Thursday, March 26, 2009

Audio - A Gamble?

Audio is a crucial aspect of an elearning application. There are lots of courses that do not have audio. These courses can still be good if the learner hates audio. But audio can play an important role in learning. Audio:
  • Sets the tone for your course. If the audio is formal, the theme of your course will be formal. If the audio is humorous, the theme of your course is light and humorous.
  • Adds a personal touch by giving your course a personality. This does not apply for robot-like audio.
  • Captures learner's attention.
  • Completes the learning experience.
  • Reinforces learning by supplementing visuals and content.
Using audio in your course can be a gamble. If you do not play your cards right, you may end up ruining your course even if the ID strategy and theme is great. You need to keep in mind the following:

1. How much audio do I include in the course?
This is the most important and the most difficult question. Further questions that arise:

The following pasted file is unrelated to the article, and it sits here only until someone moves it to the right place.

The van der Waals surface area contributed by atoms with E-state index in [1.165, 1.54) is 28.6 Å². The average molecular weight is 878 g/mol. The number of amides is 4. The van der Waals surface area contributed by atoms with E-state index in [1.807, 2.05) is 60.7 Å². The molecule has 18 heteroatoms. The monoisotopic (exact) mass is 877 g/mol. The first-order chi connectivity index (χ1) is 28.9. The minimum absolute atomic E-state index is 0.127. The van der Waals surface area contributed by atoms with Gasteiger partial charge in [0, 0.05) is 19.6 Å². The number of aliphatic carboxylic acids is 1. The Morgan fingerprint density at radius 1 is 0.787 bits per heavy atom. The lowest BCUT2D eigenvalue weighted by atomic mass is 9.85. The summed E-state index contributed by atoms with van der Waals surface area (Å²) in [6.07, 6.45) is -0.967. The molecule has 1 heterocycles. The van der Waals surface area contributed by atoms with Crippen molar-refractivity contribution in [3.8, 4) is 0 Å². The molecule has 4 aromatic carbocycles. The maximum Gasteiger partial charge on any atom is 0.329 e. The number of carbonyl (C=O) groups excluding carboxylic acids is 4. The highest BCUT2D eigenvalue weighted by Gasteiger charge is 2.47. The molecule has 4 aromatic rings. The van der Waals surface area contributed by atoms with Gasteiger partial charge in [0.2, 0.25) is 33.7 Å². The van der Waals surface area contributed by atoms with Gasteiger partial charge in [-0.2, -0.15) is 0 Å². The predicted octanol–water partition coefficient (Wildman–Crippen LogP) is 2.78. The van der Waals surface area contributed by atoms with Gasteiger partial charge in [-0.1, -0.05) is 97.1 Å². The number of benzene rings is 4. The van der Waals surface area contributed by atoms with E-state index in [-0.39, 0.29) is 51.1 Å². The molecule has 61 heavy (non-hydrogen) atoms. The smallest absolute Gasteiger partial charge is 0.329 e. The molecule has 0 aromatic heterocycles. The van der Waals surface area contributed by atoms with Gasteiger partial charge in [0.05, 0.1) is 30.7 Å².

• Do I have the audio artists read everything from the screen? Please don't have the audio artist read everything (especially if your screens are content heavy). It is very distracting and unnecessary. Kern conducts learner testing to check the effectiveness of a course before its roll out. We have seen learners look for audio mute/off button several times. They are thinking, I can read the content, thank you very much. We have also seen occasions on which audio is different from the OST and this troubles the learner. He/she feels that there is a variation in what is being said in the audio and what is written on screen.
  • Do I just include the main gist of what is being covered in the screen? You can do this. However, ensure that your audio captures the most crucial information and does not sound abrupt. Sometimes, you just wait for the audio to continue but it doesn't.
  • Do I include audio for just the important screens? Please don't do this. Imagine the learner listening to a para long audio on a screen. He moves to the next screen and meets silence. It can be very awkward. I have seen this during learner testing. You can see the learners anticipating, waiting for the audio to start. I am almost tempted to lean over and say You can move on now.
  • Do I include separate audio for the characters? Your could do this depending on your budget. But it can be a nightmare to get the tone and the pitch right for multiple audio artists.